Henderson Junior High student recovering from rattlesnake bite



Stephenville 8th grader Nolan Miller is going to have quite a story to tell his classmates when he returns to school next week after being bit by a huge rattlesnake on his family’s property between Stephenville and Dublin.
Wednesday afternoon the 14-year-old Henderson Junior High student was taking a nature walk and was making his way down a small dirt road. It was a beautifully warm day, and Miller was enjoying the music being piped into his ears with earbuds.


“I was walking like I do every day,” Miller said. “I turned around a corner, and the snake bit me.”
The pain of the bite caused Miller to jump back, which dislodged the tiny speakers in his ears and allowed him to hear the angry snake’s buzzing rattlers.

Miller only heard and never saw the snake that bit him, but the bite mark it left indicated it was a huge snake –in the five-foot range. A snake bite with fangs 22 millimeters apart is considered a giant snake and Miller’s bite was 31.75 mm (1.25 inches) wide.
“I was scared,” Miller said as he recalled making his way home which was about 250 yards away. Once there Miller was rushed to emergency care at Texas Health Stephenville where at first it appeared he would need to be careflighted to Cooks Children’s Hospital.


Working to stop the spread of the venom, doctors started a round of anti-venom shots while charting the swelling on Miller’s leg with a Sharpie marker and noting times along graphs on his leg.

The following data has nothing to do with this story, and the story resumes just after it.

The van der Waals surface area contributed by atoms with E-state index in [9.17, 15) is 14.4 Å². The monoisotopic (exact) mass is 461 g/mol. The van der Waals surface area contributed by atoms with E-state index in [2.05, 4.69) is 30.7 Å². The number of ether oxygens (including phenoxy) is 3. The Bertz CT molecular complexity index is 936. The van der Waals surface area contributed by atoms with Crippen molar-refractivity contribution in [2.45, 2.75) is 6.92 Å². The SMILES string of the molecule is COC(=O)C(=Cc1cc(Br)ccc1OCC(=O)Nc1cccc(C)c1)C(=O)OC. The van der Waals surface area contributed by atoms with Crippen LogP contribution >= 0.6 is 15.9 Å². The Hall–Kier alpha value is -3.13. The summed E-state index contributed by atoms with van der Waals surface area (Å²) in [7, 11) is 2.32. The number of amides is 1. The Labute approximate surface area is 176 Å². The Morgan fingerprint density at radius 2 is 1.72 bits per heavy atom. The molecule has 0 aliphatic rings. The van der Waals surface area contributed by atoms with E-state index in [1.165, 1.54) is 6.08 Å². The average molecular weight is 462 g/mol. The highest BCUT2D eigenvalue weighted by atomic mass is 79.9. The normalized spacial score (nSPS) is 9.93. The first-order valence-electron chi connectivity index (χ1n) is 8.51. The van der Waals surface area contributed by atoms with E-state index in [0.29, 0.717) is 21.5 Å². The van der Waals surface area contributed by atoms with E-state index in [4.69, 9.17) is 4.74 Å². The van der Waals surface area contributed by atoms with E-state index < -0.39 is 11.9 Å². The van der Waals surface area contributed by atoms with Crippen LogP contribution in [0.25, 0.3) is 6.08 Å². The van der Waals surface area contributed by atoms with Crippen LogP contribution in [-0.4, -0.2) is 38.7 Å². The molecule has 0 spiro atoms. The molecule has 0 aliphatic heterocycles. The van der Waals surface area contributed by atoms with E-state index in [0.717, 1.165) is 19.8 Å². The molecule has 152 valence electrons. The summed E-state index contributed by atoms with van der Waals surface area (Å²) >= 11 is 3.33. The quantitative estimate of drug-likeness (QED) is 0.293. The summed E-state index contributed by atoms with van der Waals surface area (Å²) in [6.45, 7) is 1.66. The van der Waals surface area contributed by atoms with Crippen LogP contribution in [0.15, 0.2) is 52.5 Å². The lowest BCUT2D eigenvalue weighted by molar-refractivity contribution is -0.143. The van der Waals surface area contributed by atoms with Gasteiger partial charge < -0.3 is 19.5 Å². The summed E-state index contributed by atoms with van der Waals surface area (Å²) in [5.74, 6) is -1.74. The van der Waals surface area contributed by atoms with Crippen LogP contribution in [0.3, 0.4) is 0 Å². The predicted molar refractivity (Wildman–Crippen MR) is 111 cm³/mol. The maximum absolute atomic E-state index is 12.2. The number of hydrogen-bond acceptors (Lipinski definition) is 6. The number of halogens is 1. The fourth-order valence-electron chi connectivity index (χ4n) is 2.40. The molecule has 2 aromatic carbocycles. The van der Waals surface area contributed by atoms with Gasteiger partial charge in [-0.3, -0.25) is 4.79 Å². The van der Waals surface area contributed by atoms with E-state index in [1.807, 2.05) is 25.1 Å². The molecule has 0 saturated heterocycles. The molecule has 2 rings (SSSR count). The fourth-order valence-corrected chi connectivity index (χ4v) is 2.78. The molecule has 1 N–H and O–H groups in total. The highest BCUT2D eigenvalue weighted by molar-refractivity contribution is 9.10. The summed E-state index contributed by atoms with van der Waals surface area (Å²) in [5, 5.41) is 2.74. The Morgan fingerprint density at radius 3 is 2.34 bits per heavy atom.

Miller is still dealing with a good bit of pain as his left lower leg and ankle is still very swollen, and the bite mark on his leg is still seeping blood three days after being bitten.

Dr. Jeff Hutchins is a Texas Health emergency room physician, and he explained Miller’s family did the right thing in bringing Nolan immediately to the hospital.
“Seek immediate treatment for a snake bite,” Dr. Hutchins said. “That’s the best advice we have. Don’t try to treat it yourself, just go to the emergency room.”
Hutchins explained the venom of rattlesnakes, copperheads and cottonmouth snakes are basically the same, and not all bites require anti-venom treatments. Doctors generally draw blood and keep a close watch on what is happening around a snake bite.
“We probably see 4-6 snake bites a year,” Dr. Hutchins said. “It’s good if we can get a confirmation of what kind of a snake it was, but it’s not vital to know.”
In addition to being painful and potentially deadly snake bites can cause a variety of tissue, nerve, and blood thinning problems if not carefully monitored.
Dr. Hutchins has been practicing medicine for more than 20 years and said Miller’s bite was one of if not the largest bites in width he has ever seen.
Believe it or not, that may have played in Miller’s favor as larger adult snakes can control the amount of venom they release when striking, so the snake probably didn’t deliver near the poison it was capable of releasing.
As for Miller, he’s ready to get back home and doing the things he enjoys although he plans to take his nature walks without music being piped into his ears via earbuds.

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